Public Papers and Letters of Oliver Max Gardner: Governor of North Carolina, 1929-1933

By Edwin Gill; David Leroy Corbitt | Go to book overview

as reflected on the stage form an important solvent for the broken spirits as we temper the wind to the shorn lamb.

This is your great commission and I predict that people reflecting the exuberance of your own spirits, will forget the tragedies and despair of their lives, and subscribe to the supreme law of your profession, namely--that neither life nor death, things present or things to come, shall deter us from our great resolution --"the show must go on."


BLIGHT OF ECONOMIC CONDITIONS*

JANUARY 22, 1932

North Carolina, along with every state in the Union, is today suffering under the blight of economic conditions prevailing throughout the world. The encouraging ray of light and hope for us in North Carolina is seen in the fact that our citizenship and our government have recognized conditions for what they are and have made stupendous efforts to adjust themselves to weather the storm. In some important respects North Carolina was the last state to feel substantially the effects of the business panic. We had made comprehensive plans to adjust our operations to its demands even before its ravages began to shrink revenues. We have put our house in order. We have not only adjusted our operations to live through it, but when its weight lifts, this State will surely be one of the first to be able to move from the present plans and push ahead with accelerated progress.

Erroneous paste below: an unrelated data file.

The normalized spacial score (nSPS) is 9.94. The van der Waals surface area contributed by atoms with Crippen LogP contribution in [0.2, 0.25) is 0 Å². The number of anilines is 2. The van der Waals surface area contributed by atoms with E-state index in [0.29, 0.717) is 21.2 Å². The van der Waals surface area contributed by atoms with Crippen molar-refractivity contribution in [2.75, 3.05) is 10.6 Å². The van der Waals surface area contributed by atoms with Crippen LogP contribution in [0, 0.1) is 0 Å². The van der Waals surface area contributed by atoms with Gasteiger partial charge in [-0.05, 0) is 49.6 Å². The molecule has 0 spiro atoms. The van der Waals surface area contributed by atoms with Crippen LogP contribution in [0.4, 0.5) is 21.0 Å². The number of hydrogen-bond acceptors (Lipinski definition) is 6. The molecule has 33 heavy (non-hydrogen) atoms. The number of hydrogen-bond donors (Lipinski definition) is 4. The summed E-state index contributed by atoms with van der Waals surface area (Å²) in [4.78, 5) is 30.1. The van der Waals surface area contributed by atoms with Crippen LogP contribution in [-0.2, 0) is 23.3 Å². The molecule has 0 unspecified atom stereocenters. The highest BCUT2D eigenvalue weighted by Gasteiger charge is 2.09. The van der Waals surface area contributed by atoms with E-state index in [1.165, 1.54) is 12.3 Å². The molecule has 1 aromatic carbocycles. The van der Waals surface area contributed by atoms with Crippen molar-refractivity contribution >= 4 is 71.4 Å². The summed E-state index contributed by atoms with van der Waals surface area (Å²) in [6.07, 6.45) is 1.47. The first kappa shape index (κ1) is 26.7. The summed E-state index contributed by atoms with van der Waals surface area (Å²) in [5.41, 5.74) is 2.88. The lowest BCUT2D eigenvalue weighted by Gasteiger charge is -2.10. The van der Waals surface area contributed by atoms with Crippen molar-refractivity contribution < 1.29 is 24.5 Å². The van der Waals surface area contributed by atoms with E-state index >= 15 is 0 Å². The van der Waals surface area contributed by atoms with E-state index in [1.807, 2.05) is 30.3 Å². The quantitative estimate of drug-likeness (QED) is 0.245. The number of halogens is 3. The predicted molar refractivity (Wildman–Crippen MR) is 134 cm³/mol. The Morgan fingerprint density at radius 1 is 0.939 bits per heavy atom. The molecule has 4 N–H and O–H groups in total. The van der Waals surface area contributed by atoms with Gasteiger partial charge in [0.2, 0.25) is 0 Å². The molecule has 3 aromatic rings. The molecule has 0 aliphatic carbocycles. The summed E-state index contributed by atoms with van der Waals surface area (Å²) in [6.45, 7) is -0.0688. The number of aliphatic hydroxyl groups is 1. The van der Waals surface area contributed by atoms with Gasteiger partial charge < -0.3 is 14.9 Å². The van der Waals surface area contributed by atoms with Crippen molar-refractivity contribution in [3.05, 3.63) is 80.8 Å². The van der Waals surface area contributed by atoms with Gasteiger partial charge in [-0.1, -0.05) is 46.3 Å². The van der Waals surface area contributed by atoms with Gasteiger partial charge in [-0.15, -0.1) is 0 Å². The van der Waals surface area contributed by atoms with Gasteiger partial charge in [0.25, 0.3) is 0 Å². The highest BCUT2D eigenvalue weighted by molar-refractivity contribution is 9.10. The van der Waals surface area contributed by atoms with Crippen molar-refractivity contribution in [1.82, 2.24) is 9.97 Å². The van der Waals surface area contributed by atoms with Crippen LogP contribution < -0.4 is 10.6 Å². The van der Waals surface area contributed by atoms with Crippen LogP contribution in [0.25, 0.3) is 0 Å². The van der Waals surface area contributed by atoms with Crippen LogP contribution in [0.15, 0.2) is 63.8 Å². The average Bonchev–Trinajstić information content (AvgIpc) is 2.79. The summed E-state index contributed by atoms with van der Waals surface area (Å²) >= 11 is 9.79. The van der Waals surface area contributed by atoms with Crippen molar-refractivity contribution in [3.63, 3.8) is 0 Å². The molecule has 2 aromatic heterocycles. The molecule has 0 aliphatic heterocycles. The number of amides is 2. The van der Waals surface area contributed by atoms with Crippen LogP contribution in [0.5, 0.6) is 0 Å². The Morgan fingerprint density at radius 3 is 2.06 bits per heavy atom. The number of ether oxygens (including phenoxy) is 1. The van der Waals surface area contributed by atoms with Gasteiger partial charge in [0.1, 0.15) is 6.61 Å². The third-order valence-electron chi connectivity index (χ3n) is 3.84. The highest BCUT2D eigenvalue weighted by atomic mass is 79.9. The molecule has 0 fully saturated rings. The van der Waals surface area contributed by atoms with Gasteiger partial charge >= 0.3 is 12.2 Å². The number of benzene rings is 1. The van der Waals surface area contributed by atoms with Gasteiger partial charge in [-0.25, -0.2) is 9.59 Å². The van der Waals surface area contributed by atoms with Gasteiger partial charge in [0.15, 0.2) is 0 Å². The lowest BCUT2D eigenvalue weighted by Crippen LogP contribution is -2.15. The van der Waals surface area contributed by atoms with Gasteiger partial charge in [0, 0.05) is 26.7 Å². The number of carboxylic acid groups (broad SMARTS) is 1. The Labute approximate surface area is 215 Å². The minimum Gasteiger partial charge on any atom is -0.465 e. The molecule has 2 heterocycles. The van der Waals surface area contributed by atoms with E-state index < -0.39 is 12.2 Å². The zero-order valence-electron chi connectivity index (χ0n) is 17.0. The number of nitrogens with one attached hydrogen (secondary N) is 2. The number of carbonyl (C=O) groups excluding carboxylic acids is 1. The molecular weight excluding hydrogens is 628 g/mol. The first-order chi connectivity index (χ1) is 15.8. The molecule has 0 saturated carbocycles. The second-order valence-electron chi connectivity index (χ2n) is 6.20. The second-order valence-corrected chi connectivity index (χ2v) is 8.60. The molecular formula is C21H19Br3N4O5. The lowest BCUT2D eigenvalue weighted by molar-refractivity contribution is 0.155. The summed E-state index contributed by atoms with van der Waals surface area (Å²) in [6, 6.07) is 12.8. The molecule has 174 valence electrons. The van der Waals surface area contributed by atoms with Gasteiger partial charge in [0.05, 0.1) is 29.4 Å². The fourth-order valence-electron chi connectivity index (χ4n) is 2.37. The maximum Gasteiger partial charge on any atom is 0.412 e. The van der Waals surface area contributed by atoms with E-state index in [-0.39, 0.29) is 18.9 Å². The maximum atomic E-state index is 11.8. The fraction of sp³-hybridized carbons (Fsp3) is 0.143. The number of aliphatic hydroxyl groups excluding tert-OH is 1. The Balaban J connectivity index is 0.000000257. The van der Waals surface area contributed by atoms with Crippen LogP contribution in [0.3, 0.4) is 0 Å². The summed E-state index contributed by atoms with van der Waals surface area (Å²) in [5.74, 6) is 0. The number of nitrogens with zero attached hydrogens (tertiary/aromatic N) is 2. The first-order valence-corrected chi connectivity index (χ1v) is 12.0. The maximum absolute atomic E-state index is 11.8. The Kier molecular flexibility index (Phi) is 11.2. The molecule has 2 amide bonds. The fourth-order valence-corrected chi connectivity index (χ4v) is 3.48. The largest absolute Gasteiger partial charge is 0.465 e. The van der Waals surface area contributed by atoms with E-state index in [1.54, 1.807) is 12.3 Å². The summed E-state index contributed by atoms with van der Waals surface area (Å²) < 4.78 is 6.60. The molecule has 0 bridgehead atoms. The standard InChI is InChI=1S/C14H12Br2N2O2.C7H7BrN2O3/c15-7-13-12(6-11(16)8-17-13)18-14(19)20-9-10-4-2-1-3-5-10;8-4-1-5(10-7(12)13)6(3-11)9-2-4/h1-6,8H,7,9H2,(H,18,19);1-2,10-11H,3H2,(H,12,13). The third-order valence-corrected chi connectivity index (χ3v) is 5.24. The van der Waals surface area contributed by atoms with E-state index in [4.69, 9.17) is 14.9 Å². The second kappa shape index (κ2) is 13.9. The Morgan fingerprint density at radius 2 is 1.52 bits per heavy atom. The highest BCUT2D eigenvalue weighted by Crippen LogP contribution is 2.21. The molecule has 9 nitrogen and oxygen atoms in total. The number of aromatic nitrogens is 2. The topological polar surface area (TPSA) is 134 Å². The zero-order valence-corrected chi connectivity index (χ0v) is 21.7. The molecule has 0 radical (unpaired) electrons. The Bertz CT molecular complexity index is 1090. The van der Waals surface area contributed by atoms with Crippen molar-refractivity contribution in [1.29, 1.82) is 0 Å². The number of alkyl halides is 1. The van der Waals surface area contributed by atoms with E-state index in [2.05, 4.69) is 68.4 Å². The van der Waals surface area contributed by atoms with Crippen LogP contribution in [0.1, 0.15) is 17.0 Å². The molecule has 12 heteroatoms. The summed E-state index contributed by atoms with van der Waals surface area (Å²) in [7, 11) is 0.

Therefore, I feel, after having made a survey of the whole national situation, that it is not unreasonable to

____________________
*
This statement was made by Governor Gardner on his return from Washington and New York where he conferred with persons in the financial and political centers of the country.

-544-

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